The High Court building is another notable building in Ipoh, just across from the Town Hall.

Another view of the High Court.

The Straits Trading Building (1907).

The Chartered Bank Building (1924).

The Mercantile Bank Building (1931).

The Perak Hydro Building (1930s).

The Hong Kong and Shanghai Bank Building (1931) which for a long time was the highest building in Ipoh.

The building that housed the FMS Bar and Restaurant, reputedly the oldest restaurant in Malaysia.

Across Jalan Tun Sambanthan from the Padang, are a row of pre-war town houses which housed the offices and residences of legal professionals.

So what does all this have to do with the concubine in the title of this post you may ask? Well, the stroll did certainly help in working up an appetite and in deciding to head to nearby Leech Street or what is now Jalan Bandar Timah where I was given to understand had some of the best “Sar Hor Fun” – flat rice noodles (commonly referred to as Kway Teow in our part of the world) of which Ipoh has reputedly the best (in terms of it being silky smooth), served with shredded steamed chicken and prawns in a clear chicken broth, in town, I stumbled upon another of the delightful surprises Ipoh held in store for me: Panglima Lane. Panglima Lane or Lorong Panglima is a narrow alleyway lined with two rows of two-storey pre-war houses that date back to the turn of the 20th Century. The lane had apparently been a hotbed of vice activity, home to gambling, prostitution and opium dens, which later became a residential area from which it got its name “Second Concubine Lane” being one of three streets where the Chinese wealthy had housed their concubines. Today, what greets the visitor are the crumbling and closely spaced units, some still occupied, and others, structurally unsound, lying abandoned. Signs of life are still very much in evidence around the occupied units – a well known restaurant occupies one of the units close to the main road beyond which the sight of laundry poles overhead, potted plants, opened doors and bicycles and tricycles greet the eye, along with evidence of the units that are slowly but surely falling apart. There are apparently plans to conserve and redevelop the houses along the lane, which I guess is something to look forward to, and something that has to be done before it all crumbles away.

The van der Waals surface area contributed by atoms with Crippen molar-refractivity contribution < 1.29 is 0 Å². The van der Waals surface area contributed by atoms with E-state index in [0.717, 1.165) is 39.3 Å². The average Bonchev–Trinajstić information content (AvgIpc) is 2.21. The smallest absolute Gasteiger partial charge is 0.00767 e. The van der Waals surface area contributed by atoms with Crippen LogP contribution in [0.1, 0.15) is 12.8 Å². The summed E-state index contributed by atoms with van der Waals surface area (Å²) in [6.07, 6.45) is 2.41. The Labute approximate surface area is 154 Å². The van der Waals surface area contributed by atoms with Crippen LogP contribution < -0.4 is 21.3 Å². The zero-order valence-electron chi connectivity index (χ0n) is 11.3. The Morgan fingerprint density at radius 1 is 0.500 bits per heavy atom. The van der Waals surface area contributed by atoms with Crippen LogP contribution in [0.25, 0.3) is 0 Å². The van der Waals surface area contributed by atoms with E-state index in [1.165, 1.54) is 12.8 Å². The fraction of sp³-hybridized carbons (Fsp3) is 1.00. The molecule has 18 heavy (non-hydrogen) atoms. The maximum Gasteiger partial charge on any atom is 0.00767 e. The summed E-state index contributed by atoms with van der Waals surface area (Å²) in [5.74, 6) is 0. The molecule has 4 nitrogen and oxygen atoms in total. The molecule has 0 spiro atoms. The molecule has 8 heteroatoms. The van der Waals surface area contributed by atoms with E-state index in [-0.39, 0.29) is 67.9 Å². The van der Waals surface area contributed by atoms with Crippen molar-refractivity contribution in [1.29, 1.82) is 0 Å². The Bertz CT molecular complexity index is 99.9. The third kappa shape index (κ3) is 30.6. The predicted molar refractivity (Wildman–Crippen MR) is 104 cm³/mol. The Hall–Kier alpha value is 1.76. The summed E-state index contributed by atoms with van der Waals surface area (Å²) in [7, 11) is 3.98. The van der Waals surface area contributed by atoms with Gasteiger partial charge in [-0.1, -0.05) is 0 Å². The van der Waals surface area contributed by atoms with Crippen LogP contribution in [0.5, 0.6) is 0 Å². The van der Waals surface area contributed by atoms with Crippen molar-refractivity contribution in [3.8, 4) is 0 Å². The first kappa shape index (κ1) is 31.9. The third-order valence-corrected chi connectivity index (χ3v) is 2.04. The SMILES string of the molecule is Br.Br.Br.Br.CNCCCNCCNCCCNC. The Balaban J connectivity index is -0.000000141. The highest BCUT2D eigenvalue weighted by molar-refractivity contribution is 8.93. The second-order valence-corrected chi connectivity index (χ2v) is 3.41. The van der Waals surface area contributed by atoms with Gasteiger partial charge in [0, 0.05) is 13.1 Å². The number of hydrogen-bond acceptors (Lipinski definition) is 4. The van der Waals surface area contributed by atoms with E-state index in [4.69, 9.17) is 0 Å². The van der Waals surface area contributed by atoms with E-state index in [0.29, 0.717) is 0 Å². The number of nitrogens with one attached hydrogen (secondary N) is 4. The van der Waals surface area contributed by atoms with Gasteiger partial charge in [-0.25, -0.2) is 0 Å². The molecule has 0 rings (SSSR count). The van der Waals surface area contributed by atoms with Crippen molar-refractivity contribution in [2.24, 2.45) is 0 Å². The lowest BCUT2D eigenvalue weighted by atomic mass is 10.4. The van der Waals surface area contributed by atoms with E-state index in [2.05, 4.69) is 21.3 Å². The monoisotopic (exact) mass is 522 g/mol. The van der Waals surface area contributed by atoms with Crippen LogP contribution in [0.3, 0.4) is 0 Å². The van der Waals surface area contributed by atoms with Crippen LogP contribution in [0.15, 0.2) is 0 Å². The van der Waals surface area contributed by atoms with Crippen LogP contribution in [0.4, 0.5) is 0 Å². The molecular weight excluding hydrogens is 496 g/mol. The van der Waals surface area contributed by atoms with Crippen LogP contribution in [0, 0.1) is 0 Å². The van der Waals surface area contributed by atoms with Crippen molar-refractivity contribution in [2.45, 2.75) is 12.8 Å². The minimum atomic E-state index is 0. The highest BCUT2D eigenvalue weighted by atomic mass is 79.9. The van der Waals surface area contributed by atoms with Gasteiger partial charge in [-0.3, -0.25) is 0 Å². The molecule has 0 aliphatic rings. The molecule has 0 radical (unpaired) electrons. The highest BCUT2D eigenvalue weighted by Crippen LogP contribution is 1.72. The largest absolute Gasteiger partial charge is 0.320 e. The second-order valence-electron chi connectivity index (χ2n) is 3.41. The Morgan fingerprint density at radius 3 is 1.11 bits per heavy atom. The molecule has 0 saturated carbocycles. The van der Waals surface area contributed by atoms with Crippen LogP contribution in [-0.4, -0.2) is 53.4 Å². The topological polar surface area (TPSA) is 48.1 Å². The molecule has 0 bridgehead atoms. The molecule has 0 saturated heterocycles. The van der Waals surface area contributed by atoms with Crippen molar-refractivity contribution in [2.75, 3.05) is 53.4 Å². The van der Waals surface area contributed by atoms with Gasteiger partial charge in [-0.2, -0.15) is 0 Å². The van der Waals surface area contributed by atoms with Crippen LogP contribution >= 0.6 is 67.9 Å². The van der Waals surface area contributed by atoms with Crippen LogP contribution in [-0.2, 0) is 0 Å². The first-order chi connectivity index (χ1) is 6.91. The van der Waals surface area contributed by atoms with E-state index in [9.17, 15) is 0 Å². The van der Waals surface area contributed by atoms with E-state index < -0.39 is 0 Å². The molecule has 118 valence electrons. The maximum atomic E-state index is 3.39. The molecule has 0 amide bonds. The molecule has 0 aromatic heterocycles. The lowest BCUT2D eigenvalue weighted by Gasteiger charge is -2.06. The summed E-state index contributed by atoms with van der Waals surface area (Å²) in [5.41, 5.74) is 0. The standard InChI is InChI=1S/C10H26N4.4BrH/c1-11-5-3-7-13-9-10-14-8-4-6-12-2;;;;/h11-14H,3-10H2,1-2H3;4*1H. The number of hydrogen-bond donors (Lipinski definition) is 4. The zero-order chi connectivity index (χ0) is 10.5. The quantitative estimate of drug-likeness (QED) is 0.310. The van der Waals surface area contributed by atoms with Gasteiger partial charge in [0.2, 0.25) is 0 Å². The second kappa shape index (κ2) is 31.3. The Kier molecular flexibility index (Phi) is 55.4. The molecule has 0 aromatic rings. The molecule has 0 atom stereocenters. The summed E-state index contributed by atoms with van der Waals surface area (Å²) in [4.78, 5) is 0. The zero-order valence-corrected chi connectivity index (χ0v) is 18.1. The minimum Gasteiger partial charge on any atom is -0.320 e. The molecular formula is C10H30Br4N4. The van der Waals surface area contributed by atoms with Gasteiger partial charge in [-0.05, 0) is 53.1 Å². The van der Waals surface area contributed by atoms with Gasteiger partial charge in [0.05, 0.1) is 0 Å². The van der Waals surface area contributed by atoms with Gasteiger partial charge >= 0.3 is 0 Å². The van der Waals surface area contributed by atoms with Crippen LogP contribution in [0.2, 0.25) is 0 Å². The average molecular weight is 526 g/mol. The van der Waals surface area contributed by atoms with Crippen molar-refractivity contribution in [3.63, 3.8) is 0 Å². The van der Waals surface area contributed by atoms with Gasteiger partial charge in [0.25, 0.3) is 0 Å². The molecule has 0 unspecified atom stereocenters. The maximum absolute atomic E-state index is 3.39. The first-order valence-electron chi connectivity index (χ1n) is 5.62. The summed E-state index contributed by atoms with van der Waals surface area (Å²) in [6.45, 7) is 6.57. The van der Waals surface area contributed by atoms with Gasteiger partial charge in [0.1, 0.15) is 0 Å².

A delightful find off Jalan Bandar Timah (Leech Street) is Lorong Panglima, a narrow street which is also known as "Concubine Lane".

Two rows of houses dating from the turn of the 20th Century line both sides of Concubine Lane, some showing signs of age and neglect. The lane was once a hotbed of vice activity and later became a residential area where rich Chinese men kept mistresses or concubines.